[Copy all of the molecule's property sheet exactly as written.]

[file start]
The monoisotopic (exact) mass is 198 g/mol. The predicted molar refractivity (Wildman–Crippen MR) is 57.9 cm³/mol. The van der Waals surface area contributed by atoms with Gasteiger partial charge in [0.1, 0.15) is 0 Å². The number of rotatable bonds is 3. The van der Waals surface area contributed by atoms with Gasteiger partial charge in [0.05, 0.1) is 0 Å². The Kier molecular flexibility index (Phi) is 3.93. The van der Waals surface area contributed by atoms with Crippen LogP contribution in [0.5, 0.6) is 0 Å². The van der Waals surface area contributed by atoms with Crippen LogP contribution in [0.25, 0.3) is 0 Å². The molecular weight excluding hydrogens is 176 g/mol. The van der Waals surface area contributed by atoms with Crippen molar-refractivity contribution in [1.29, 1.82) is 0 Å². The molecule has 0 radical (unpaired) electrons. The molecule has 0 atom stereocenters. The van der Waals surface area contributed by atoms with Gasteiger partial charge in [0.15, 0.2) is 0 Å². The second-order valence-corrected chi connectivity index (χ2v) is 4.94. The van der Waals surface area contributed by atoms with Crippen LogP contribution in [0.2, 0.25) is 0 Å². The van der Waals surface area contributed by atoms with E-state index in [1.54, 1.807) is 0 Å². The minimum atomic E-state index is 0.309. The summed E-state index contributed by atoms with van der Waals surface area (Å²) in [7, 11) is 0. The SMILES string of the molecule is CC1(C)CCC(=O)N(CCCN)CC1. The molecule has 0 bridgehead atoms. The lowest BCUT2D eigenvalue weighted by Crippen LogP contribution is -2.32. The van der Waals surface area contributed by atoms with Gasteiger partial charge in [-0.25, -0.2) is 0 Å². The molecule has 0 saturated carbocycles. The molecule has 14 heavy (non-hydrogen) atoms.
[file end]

The monoisotopic (exact) mass is 198 g/mol. The predicted molar refractivity (Wildman–Crippen MR) is 57.9 cm³/mol. The van der Waals surface area contributed by atoms with Gasteiger partial charge in [0.1, 0.15) is 0 Å². The number of rotatable bonds is 3. The van der Waals surface area contributed by atoms with Gasteiger partial charge in [0.05, 0.1) is 0 Å². The Kier molecular flexibility index (Phi) is 3.93. The van der Waals surface area contributed by atoms with Crippen LogP contribution in [0.5, 0.6) is 0 Å². The van der Waals surface area contributed by atoms with Crippen LogP contribution in [0.25, 0.3) is 0 Å². The molecular weight excluding hydrogens is 176 g/mol. The van der Waals surface area contributed by atoms with Crippen molar-refractivity contribution in [1.29, 1.82) is 0 Å². The molecule has 0 radical (unpaired) electrons. The molecule has 0 atom stereocenters. The van der Waals surface area contributed by atoms with Gasteiger partial charge in [0.15, 0.2) is 0 Å². The second-order valence-corrected chi connectivity index (χ2v) is 4.94. The van der Waals surface area contributed by atoms with Crippen LogP contribution in [0.2, 0.25) is 0 Å². The van der Waals surface area contributed by atoms with E-state index in [1.54, 1.807) is 0 Å². The minimum atomic E-state index is 0.309. The summed E-state index contributed by atoms with van der Waals surface area (Å²) in [7, 11) is 0. The SMILES string of the molecule is CC1(C)CCC(=O)N(CCCN)CC1. The molecule has 0 bridgehead atoms. The lowest BCUT2D eigenvalue weighted by Crippen LogP contribution is -2.32. The van der Waals surface area contributed by atoms with Gasteiger partial charge in [-0.25, -0.2) is 0 Å². The molecule has 0 saturated carbocycles. The molecule has 14 heavy (non-hydrogen) atoms.